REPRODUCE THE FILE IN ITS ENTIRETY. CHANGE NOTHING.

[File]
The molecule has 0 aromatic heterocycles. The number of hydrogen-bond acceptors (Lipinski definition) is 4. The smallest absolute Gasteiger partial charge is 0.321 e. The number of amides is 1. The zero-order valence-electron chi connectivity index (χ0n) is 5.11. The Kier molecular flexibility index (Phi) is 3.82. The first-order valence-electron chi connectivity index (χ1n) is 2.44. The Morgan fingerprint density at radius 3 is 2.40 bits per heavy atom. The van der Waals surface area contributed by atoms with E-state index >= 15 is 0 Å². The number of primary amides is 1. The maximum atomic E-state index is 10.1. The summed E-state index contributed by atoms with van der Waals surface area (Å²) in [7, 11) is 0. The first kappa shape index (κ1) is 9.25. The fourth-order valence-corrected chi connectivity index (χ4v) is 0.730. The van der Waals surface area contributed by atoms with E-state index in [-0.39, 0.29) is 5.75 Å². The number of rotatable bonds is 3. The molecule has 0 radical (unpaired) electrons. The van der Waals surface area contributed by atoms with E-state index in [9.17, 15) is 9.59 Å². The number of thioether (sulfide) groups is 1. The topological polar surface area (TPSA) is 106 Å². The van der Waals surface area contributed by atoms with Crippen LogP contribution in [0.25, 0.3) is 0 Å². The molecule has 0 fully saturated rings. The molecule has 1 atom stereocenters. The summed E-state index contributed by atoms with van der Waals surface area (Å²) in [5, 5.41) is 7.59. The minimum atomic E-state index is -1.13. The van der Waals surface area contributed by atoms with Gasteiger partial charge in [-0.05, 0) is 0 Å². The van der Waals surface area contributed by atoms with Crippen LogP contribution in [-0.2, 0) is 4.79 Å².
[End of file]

The molecule has 0 aromatic heterocycles. The number of hydrogen-bond acceptors (Lipinski definition) is 4. The smallest absolute Gasteiger partial charge is 0.321 e. The number of amides is 1. The zero-order valence-electron chi connectivity index (χ0n) is 5.11. The Kier molecular flexibility index (Phi) is 3.82. The first-order valence-electron chi connectivity index (χ1n) is 2.44. The Morgan fingerprint density at radius 3 is 2.40 bits per heavy atom. The van der Waals surface area contributed by atoms with E-state index >= 15 is 0 Å². The number of primary amides is 1. The maximum atomic E-state index is 10.1. The summed E-state index contributed by atoms with van der Waals surface area (Å²) in [7, 11) is 0. The first kappa shape index (κ1) is 9.25. The fourth-order valence-corrected chi connectivity index (χ4v) is 0.730. The van der Waals surface area contributed by atoms with E-state index in [-0.39, 0.29) is 5.75 Å². The number of rotatable bonds is 3. The molecule has 0 radical (unpaired) electrons. The van der Waals surface area contributed by atoms with E-state index in [9.17, 15) is 9.59 Å². The number of thioether (sulfide) groups is 1. The topological polar surface area (TPSA) is 106 Å². The van der Waals surface area contributed by atoms with Crippen LogP contribution in [0.25, 0.3) is 0 Å². The molecule has 0 fully saturated rings. The molecule has 1 atom stereocenters. The summed E-state index contributed by atoms with van der Waals surface area (Å²) in [5, 5.41) is 7.59. The minimum atomic E-state index is -1.13. The van der Waals surface area contributed by atoms with Gasteiger partial charge in [-0.05, 0) is 0 Å². The van der Waals surface area contributed by atoms with Crippen LogP contribution in [-0.2, 0) is 4.79 Å².